Job Analysis Paper sample essay
Job analyses are a way to create detailed job descriptions used by businesses to promote efficiency and best match potential between the employer and employee; but there are many other reasons to complete a job analysis. According to Ash and Levine (1980) there are 11 common uses for job analysis: career development; performance appraisal; legal issues; recruitment and selection of employees; training; setting salaries; efficiency/safety; job classification; job description; job design; and planning (Spector, 2008) There are many ways to complete a job analysis and the method used usually depends on the type of job or business.
The four most common job analysis types are the; job component inventory; functional job analysis; position analysis questionnaire; and task inventory (Spector, 2008). For this paper this writer has chosen to use the functional job analysis method, utilizing the O*NET electronic database which was previously found in the Dictionary or Occupational Titles (DOT) and is produced by the United States Department of Labor (Spector, 2008). The occupation chosen is Substance Abuse and Behavioral Disorder Counselor. This paper will also look at the reliability and validity of the Functional Job Analysis as well as some of the pros and cons surrounding the four common methods mentioned above.
Functional Job Analysis-Substance Abuse and Behavioral Disorder Counselor
The functional job analysis is a comprehensive method that makes use of observation, interviews, and scores on several dimensions; these dimensions are relevant to all jobs making this a uniform method to obtain information no matter what the job may be (Spector, 2008). The functional job analysis of a substance abuse specialist is as follows. (Note: due to the extensive amount of information provided much information will be paraphrased and writer will not include 100% of the data provided by O*NET.gov. – Also, the information provided is to show an understanding of the Functional Job Analysis along with the six domains utilized by the O*NET website.)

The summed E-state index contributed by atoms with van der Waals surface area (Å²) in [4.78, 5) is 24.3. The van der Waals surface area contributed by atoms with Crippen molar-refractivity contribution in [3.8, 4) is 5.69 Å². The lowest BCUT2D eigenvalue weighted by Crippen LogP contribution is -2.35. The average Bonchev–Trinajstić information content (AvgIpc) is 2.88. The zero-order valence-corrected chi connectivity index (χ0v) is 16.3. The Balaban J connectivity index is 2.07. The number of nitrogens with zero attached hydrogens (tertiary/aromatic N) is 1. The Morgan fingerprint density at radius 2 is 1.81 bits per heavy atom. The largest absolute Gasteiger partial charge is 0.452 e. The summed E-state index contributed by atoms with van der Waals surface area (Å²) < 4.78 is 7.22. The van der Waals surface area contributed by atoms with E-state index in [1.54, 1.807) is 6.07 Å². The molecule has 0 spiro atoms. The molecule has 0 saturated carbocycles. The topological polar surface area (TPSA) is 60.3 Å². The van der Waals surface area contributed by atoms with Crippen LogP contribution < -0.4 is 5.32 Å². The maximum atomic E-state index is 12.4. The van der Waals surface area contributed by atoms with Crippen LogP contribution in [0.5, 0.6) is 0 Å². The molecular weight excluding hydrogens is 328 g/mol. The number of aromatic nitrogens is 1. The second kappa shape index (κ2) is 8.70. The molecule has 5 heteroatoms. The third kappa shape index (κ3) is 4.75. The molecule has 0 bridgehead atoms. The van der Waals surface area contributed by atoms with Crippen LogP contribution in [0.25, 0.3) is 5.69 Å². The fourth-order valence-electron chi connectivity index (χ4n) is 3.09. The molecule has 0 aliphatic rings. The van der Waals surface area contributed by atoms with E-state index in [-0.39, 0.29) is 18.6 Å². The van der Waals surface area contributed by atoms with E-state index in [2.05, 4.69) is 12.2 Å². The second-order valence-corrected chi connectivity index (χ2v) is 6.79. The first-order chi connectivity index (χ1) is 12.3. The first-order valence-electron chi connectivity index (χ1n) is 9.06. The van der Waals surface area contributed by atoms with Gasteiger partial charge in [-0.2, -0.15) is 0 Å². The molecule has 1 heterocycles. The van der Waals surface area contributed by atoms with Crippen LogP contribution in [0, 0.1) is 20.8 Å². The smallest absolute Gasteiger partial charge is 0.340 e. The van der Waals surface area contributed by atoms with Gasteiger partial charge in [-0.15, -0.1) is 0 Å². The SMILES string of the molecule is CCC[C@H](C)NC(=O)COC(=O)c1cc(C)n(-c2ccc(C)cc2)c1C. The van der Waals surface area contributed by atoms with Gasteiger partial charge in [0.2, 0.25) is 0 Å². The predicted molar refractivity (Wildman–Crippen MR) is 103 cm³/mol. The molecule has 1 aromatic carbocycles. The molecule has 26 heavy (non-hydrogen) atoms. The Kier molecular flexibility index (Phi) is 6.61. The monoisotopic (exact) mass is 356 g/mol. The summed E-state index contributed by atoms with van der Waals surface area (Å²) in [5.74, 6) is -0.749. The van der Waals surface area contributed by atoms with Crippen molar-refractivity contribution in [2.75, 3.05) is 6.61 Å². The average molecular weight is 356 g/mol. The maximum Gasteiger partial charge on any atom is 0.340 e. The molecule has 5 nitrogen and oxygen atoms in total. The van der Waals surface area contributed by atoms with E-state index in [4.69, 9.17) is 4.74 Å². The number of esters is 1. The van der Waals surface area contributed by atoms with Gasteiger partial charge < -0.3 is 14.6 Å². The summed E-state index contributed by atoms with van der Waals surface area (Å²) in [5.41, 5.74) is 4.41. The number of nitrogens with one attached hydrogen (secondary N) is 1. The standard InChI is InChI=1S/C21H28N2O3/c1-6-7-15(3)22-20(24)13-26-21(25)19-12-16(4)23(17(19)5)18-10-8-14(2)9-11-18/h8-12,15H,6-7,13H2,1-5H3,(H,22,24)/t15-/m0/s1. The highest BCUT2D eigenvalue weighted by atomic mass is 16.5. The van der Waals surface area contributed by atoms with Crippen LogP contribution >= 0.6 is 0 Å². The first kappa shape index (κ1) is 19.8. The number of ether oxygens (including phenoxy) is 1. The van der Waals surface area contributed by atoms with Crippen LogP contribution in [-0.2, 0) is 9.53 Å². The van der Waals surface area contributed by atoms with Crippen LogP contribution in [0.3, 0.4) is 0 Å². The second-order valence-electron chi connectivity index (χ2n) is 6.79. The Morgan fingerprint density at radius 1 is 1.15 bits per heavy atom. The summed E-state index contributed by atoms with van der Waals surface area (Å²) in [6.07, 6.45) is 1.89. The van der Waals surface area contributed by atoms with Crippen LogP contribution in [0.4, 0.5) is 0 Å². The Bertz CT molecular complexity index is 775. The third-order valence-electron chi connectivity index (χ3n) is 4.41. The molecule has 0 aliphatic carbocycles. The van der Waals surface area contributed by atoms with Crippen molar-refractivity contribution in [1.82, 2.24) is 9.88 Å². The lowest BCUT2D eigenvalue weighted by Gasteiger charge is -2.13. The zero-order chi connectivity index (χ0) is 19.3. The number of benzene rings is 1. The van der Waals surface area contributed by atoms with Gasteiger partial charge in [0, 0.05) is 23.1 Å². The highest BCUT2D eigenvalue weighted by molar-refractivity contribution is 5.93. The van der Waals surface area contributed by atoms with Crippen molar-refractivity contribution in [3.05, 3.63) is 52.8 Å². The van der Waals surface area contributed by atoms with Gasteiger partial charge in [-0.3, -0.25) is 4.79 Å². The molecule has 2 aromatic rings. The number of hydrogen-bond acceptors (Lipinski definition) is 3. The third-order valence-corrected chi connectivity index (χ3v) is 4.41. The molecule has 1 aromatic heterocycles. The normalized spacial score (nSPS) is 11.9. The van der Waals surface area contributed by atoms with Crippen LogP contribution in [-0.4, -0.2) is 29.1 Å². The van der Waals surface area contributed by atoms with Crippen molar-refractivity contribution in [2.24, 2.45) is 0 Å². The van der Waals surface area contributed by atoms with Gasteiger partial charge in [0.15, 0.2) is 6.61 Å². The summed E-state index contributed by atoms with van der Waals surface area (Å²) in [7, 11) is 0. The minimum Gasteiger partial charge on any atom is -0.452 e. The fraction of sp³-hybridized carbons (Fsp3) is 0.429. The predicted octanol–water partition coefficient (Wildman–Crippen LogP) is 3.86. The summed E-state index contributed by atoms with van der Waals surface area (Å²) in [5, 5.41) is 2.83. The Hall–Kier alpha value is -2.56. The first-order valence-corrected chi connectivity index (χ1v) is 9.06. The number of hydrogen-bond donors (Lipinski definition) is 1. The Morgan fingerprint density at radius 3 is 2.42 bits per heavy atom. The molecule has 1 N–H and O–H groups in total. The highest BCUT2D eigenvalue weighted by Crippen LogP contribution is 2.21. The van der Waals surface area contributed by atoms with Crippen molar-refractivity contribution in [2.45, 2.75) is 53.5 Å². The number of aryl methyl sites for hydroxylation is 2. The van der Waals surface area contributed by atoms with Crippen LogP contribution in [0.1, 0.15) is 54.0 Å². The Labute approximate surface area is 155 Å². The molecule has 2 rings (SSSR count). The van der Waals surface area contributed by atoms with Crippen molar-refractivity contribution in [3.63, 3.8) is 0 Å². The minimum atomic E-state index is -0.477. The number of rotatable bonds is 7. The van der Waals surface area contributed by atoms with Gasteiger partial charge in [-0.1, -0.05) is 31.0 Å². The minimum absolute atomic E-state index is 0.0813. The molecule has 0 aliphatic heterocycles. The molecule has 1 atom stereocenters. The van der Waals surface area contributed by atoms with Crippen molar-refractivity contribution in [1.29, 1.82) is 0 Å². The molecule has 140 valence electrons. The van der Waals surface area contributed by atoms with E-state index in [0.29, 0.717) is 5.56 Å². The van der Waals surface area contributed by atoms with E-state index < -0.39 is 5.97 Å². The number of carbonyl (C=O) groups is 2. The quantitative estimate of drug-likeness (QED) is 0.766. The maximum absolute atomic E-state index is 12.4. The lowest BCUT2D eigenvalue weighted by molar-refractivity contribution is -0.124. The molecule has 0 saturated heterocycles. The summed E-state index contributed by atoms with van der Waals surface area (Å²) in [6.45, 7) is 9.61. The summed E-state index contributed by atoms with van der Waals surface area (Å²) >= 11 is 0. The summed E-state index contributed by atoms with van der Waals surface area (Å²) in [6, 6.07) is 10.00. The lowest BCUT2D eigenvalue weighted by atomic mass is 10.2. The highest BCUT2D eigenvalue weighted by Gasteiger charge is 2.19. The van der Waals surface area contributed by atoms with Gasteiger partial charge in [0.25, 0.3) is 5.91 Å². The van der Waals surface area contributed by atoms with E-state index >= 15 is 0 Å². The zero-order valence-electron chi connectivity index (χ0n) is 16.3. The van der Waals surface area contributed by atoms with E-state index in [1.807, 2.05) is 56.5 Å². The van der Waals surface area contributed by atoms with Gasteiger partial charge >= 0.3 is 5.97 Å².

Job Description The analysis begins with a job description as well as some of the titles associated with this vocation. In this case the job is to provide counseling to those struggling with addictions that include substances but also addictions to gambling, or other process addictions (Onetonline.gov, 2012). Job titles include: Counselor; Substance Abuse Counselor; Chemical Dependency Professional (Onetoneline, 2012).
Tools & Technology
The next section discusses the tools & technology generally used for this occupation. They include: Alcohol Breathalyzers; Personal Computers; and Spreadsheet Software. While this is an extremely comprehensive source there are items that are missing this writer noted the absence of Urine analysis kits used often in the field.
Tasks Tasks according to the O*net website include but are not limited to: Completion and Maintenance of Records and Reports; Conduct Chemical Dependency programs; and Coordination with other Mental Health Professionals or Health Professionals as Needed (Onetonline, 2012).
Knowledge Knowledge is next and the competencies include: Therapy and Counseling; Psychology; Customer Service; and Law and Government (Onetonline, 2012).
Skills Skills include but are not limited to: Active Listening; Social Perceptiveness; Critical Thinking; and Speaking (Onetonline, 2012).